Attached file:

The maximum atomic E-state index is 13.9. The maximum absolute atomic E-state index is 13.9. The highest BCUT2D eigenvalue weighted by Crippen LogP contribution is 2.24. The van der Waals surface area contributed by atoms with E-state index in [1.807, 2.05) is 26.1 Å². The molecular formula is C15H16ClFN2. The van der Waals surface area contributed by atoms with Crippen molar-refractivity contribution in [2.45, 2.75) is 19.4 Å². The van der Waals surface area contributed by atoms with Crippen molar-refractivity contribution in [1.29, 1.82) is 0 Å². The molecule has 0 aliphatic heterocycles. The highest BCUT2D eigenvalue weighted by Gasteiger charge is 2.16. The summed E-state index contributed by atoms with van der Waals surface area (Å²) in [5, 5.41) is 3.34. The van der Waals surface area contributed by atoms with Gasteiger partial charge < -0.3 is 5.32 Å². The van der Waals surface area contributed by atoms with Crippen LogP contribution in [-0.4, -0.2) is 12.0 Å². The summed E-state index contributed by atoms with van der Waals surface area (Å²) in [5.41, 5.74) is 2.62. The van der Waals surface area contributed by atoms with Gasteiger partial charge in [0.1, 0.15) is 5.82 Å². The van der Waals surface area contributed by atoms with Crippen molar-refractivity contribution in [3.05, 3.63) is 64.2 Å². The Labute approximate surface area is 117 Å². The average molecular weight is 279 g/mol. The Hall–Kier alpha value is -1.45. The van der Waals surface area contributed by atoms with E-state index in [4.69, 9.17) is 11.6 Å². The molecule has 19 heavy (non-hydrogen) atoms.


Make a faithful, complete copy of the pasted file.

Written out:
The maximum atomic E-state index is 13.9. The maximum absolute atomic E-state index is 13.9. The highest BCUT2D eigenvalue weighted by Crippen LogP contribution is 2.24. The van der Waals surface area contributed by atoms with E-state index in [1.807, 2.05) is 26.1 Å². The molecular formula is C15H16ClFN2. The van der Waals surface area contributed by atoms with Crippen molar-refractivity contribution in [2.45, 2.75) is 19.4 Å². The van der Waals surface area contributed by atoms with Crippen molar-refractivity contribution in [1.29, 1.82) is 0 Å². The molecule has 0 aliphatic heterocycles. The highest BCUT2D eigenvalue weighted by Gasteiger charge is 2.16. The summed E-state index contributed by atoms with van der Waals surface area (Å²) in [5, 5.41) is 3.34. The van der Waals surface area contributed by atoms with Gasteiger partial charge < -0.3 is 5.32 Å². The van der Waals surface area contributed by atoms with Crippen LogP contribution in [-0.4, -0.2) is 12.0 Å². The summed E-state index contributed by atoms with van der Waals surface area (Å²) in [5.41, 5.74) is 2.62. The van der Waals surface area contributed by atoms with Gasteiger partial charge in [0.1, 0.15) is 5.82 Å². The van der Waals surface area contributed by atoms with Crippen molar-refractivity contribution in [3.05, 3.63) is 64.2 Å². The Labute approximate surface area is 117 Å². The average molecular weight is 279 g/mol. The Hall–Kier alpha value is -1.45. The van der Waals surface area contributed by atoms with E-state index in [4.69, 9.17) is 11.6 Å². The molecule has 19 heavy (non-hydrogen) atoms.